Long history, short weekend
Formula One returns to Imola this weekend, as part of its 2020 strategy of visiting epic tracks that get fans dreaming at the mere mention of their name. Following forays into new territory – Mugello and Portimao – and the return of old favourites – hello, Nürburgring – it’s time to head to the Autodromo Enzo e Dino Ferrari for the first ever Emilia Romagna Grand Prix.
A Formula One world championship venue since 1980, when it hosted the Italian Grand Prix in lieu of Monza, and host of the San Marino GP from 1981 to 2006, Imola is a place on which the word “legendary” can be bestowed without embarrassment. It’s a place where history was written: where the relationship between Gilles Villeneuve and Didier Pironi came to an end in 1982, where Michael Schumacher won seven times, where our old friend Heinz-Harald Frentzen claimed his first ever win.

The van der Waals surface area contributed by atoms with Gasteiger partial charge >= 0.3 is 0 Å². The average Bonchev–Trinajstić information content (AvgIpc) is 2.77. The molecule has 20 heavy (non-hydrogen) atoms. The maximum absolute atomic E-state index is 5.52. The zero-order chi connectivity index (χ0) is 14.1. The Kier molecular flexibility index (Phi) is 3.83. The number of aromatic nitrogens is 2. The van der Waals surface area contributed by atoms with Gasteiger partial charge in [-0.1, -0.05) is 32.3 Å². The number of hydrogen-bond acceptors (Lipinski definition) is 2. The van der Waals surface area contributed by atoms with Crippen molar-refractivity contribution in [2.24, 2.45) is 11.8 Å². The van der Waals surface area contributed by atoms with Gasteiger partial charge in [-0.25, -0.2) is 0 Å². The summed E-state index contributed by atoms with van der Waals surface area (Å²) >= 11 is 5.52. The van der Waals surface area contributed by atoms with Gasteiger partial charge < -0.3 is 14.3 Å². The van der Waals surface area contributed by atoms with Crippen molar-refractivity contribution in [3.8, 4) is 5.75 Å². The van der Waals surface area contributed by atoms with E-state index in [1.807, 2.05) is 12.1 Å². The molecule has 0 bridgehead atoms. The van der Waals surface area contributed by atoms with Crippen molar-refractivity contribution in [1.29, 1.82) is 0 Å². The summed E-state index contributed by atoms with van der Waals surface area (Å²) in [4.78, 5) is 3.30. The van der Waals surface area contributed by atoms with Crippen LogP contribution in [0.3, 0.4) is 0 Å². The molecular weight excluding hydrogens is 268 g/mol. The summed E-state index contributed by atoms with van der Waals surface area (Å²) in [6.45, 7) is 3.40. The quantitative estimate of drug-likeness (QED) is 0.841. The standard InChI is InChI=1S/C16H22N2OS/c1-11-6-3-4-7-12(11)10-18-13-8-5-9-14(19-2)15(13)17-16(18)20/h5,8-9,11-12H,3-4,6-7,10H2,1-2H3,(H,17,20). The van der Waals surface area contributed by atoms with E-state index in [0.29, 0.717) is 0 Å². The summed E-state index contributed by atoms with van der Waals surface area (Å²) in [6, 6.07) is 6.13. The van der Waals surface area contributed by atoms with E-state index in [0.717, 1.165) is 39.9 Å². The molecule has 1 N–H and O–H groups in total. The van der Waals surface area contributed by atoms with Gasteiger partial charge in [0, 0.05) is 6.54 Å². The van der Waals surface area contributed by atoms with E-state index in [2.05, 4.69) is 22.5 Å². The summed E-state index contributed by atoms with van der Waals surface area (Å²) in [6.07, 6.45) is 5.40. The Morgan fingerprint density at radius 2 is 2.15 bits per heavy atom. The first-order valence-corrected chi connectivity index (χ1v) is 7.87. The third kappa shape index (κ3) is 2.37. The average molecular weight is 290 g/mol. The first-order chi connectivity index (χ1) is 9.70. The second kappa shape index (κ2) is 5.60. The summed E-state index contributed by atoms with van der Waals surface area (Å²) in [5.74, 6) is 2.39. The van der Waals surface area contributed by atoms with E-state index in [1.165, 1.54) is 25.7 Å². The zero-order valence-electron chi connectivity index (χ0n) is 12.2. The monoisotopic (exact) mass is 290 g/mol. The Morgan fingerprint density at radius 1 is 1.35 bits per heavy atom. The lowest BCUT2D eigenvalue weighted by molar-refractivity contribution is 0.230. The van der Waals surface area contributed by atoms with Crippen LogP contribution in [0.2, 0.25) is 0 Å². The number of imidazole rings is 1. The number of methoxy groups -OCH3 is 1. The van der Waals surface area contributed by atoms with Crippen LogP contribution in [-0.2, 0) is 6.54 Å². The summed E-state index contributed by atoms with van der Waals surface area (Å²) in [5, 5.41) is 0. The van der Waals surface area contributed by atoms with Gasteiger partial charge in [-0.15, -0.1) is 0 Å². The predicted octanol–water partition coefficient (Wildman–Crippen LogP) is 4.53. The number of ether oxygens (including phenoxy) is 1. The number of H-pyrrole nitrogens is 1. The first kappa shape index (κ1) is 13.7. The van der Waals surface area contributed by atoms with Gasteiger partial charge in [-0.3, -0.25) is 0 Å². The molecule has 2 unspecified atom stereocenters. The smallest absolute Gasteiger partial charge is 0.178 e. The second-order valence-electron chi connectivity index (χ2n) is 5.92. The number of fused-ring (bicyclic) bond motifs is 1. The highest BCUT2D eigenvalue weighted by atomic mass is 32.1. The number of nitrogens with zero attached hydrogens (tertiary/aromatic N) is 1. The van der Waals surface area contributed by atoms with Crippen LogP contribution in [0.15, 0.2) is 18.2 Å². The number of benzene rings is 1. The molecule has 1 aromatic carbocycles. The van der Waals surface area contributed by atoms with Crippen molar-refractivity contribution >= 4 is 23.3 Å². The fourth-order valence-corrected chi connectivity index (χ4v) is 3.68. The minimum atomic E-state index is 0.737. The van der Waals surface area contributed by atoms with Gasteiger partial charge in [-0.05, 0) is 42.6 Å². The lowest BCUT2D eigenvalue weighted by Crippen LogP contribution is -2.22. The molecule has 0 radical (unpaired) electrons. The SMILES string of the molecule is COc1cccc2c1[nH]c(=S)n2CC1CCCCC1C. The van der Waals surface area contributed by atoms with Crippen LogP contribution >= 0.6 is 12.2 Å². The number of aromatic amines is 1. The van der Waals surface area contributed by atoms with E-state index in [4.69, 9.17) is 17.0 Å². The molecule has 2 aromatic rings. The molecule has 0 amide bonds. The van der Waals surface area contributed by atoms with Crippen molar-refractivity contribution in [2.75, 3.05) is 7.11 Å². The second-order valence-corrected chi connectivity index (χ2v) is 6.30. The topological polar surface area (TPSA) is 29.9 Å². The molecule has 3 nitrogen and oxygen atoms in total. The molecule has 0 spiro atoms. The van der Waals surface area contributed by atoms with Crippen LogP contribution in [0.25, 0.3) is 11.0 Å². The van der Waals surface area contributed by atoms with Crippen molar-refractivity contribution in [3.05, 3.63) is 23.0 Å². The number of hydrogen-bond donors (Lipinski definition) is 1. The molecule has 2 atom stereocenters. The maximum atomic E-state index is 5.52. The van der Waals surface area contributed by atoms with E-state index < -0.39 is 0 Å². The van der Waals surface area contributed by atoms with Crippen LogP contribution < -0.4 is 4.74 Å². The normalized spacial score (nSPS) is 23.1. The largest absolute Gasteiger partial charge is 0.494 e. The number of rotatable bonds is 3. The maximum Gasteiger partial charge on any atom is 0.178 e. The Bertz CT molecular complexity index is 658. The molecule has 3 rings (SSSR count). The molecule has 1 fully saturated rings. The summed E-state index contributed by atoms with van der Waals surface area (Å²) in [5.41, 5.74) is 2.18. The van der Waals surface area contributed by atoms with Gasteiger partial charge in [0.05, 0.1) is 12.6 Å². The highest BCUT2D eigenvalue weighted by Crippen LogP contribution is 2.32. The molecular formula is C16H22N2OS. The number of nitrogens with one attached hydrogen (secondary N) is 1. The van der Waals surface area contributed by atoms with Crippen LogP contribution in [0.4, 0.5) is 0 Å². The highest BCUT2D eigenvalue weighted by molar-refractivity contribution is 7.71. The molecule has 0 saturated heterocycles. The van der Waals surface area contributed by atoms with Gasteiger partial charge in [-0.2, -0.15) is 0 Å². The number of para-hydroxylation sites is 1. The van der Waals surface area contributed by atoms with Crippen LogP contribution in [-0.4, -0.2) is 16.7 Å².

Imola, however, will be forever associated with Ayrton Senna and the tragic events of the 1994 San Marino Grand Prix. That race, a black weekend that also claimed the life of Roland Ratzenberger and saw Rubens Barrichello suffer a horrific crash, alongside spectators and mechanics injured by other incidents, marks a watershed in Formula One history. There’s a before and there’s an after those Imola days.
Next weekend will also mark a milestone for our sport. A new, experimental format will be adopted for the weekend, with the two Friday practice sessions cancelled – by design, not necessity – and a single, 90-minute slot on Saturday morning to discover the track and set the car up. It will be an added challenge for the teams, a one-shot chance of getting things right ahead of qualifying. It could shake up the order; it could create opportunities.
The shortest weekend in a venue with a long and important history. 2020 never fails to deliver memorable moments.